Meanwhile, top administration officials reassure the public that there are no risks while their own agencies conduct research that says otherwise In fact, there is evidence that administration officials actively seek to downplay or even limit research on the dangers of the changing environment.

Both of these situations demonstrate that the executive branch is willing to subvert its own climate-conscious agencies in order to promote its policy of climate denialism. Such a disconnect slows down the roll out of policies responding to the research. While that delays an eventual solution to the climate emergency, it does help to prevent any collateral damage. 

As was seen in the war on drugs, good intentions do not necessarily make good policy. An immediate and urgent response can cause more damage to already vulnerable communities for the sake of national security. Governments’ desire to strengthen climate security should be a streamlined, direct approach that does less harm than good, focusing on the source and accounting for the costs. The delay provides these agencies more time to process the security risks of the environment and develop suitable plans for an administration willing to listen to them.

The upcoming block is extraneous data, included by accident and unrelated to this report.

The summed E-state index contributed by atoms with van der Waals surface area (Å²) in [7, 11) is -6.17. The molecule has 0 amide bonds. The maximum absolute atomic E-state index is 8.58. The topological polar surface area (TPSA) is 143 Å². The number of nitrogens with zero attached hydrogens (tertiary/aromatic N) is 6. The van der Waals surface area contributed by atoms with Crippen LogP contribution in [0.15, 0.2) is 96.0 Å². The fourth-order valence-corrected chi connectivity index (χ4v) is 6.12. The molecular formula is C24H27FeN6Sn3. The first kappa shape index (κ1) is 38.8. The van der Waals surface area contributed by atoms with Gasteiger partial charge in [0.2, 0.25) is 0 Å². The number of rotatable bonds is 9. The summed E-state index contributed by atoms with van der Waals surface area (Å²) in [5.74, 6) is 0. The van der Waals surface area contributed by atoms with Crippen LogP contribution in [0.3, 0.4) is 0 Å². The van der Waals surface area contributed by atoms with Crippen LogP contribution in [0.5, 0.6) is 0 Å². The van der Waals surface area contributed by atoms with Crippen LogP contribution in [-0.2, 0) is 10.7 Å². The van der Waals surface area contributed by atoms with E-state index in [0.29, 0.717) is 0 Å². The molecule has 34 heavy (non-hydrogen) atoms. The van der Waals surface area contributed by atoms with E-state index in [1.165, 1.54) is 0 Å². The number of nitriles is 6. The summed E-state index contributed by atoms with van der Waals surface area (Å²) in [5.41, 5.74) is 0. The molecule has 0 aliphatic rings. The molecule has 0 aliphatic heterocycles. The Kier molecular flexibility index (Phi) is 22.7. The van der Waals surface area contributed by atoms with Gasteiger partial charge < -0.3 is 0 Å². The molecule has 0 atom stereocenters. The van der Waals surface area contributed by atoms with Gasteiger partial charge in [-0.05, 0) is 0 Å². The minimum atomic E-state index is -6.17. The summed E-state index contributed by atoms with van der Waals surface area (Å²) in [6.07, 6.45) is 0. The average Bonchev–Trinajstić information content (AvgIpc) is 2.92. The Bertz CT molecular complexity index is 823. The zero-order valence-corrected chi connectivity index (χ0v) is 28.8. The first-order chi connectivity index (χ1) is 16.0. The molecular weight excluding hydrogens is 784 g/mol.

Government is capable of quick and decisive actions, but unfortunately for the climate movement in the U.S., action may only come when conflict is on the table. While agencies are being held back in expanding on and responding to the threats, the trend seems to be heading in that direction, with the tone in the U.S. and elsewhere signalling greater awareness of the risks. While today’s administration continues its policy of denial until proven otherwise, future governments will need to delve deeper into the threats of climate change to their security, and consider every option on the table if they are to face this absolute, existential threat.

Edited by Elizabeth Hurley